They were engaged upon the task of keeping the propellers turning, or of keeping the ships afloat, or of maintaining them in their stations, or of keeping them in working condition, or they were engaged in feeding the men who occupied themselves with these tasks. But while they carried out their duties, whether from motives lofty or base or non-existent, they were no more than parts of the ships they served--not machined to any measurable tolerance thanks to their human variability--and they, or their ships (not to differentiate between ships and their crews) were things to be fought for, things to be protected by one side or destroyed by the other; things to be escorted across the ocean or things to be sent down into the freezing depths.
Wednesday. Forenoon Watch--0800-1200
There were nearly two thousand men in the convoy; there were over eight hundred in the four destroyers and escort vessels that guarded it. Expressing uselessly values quite immeasurable, three thousand lives and property worth fifty million dollars were in the charge of Commander George Krause, of the United States Navy, aged forty-two, height five feet nine, weight one hundred and fifty-five pounds, complexion medium, colour of eyes grey; and he was not only escort commander but captain of the destroyer
of the Mahan class of fifteen hundred tons displacement, commissioned in 1938.
These were bald facts; and facts may mean very little. Back in the centre of the convoy was the tanker
; it was of no importance that in the books of the company that owned her she was valued at a quarter of a million dollars and the oil she carried at another quarter of a million. That meant literally nothing; but the fact that if she should arrive in England her cargo would provide an hour’s steaming for the entire British Navy meant something too important to be measured at all--what money price can be put on an hour’s freedom for the world? The thirsty man in the desert pays no heed to his pocketful of banknotes. Yet the fact that Commander Krause tipped the scale at a hundred and fifty-five could be of appreciable importance; it could be a measure of the speed with which he could reach the bridge in an emergency, and, once on the bridge, it might give some faint indication of his ability to withstand the physical strain of remaining there. That was something of far more importance than the book value of the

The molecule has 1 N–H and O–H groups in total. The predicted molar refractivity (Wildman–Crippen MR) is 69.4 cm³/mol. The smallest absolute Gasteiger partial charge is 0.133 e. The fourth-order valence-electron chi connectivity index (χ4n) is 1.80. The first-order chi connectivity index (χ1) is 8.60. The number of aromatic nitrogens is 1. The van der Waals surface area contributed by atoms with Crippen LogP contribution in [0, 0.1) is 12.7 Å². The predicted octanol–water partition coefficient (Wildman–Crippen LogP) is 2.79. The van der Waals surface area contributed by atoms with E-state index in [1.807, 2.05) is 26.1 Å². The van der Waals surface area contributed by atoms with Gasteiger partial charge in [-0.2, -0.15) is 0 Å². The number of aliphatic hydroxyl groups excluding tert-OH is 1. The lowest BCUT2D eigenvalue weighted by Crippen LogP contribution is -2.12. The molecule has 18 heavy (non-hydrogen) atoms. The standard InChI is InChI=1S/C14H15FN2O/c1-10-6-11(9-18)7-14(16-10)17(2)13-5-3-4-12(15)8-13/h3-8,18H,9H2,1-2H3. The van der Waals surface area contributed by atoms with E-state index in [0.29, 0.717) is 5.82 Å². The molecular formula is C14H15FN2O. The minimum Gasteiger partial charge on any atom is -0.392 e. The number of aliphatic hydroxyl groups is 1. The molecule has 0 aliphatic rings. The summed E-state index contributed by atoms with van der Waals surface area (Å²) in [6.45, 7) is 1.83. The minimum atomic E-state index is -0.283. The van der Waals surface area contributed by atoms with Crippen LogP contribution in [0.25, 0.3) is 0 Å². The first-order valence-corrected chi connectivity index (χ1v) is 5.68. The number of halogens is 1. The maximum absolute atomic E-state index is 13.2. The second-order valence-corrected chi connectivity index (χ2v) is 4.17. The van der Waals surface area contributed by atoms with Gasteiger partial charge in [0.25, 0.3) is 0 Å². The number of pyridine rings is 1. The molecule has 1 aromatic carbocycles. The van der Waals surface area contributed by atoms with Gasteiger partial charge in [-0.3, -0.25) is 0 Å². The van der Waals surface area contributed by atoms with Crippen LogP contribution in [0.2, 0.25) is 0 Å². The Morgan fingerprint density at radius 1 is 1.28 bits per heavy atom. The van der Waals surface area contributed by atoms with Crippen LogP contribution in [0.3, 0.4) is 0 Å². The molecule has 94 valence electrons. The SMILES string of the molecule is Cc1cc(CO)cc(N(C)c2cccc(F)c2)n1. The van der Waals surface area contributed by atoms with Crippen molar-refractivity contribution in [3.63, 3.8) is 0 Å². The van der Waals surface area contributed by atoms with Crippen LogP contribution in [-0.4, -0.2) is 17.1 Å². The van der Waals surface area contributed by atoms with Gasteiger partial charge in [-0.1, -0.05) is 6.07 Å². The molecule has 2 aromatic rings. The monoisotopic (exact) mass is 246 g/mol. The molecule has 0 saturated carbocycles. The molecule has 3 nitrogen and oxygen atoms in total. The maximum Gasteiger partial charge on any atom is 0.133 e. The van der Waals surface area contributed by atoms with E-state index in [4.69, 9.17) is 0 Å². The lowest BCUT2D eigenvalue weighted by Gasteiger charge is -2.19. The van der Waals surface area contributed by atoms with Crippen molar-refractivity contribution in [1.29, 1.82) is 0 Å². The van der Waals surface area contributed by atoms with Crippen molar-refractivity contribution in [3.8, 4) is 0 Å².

it was of more importance even to the men who owned her, although they might not believe it, never having heard of Commander George Krause of the United States Navy. And they would not have been in the least interested to hear that he was the son of a Lutheran minister, that he had been devoutly brought up, and that he was a man very familiar with the Bible. Yet these were matters of primary importance, for in war the character and personality of the leader are decisive of events much more than minor questions of material.
He was in his cabin, having come out from under the shower, and he had towelled himself dry. It was the first opportunity he had had in thirty-six hours to take a bath, and he did not expect to have another for a long time. This was the blessed moment after securing from general quarters with the coming of full daylight. He had put on his thick woollen underclothes, his shirt and his trousers, his socks and his shoes. He had just finished combing his hair, a rather perfunctory gesture, for the mouse-coloured bristles, recently cropped short, were insusceptible to treatment. He stared into the mirror to check that his shave had been all that it should be. His eyes (grey by courtesy; more hazel than grey, and with a stony quality) met those of the reflection in the mirror without recognition or sympathy, as they would meet those of a stranger-- for Krause was indeed a stranger to himself, someone to be regarded impersonally if regarded at all. His body was something to be employed upon duty.
This bathing and shaving, this putting on of a clean shirt at this hour of the morning, all this dressing with the day far advanced, were a distortion of the proper order of things caused by the exigencies of war. Krause had already been on his feet for three hours. He had gone to the bridge in the darkness before general quarters had sounded, ready for the crisis that dawn might bring, and he had stood there as the blackness of the night turned slowly into the grey of dawn, with his ship and his men braced for action. With full daylight--if that melancholy greyness merited the term--the ship had secured from general quarters, and Krause could read the accumulated messages brought him by the communication officer, and he could receive brief reports from his heads of department, inspect with his own eyes, by the aid of his binoculars, the fighting ships under his command to starboard and port, and the vast mass of the convoy manoeuvring far astern of him. With dawn an hour ago it might be considered that the safest moment of the day had come, and Krause could briefly retire. He could offer up his prayers on his knees. He could take his breakfast. And then he could bathe and change even though it seemed highly irregular to do so at this time and not at the beginning of a new day.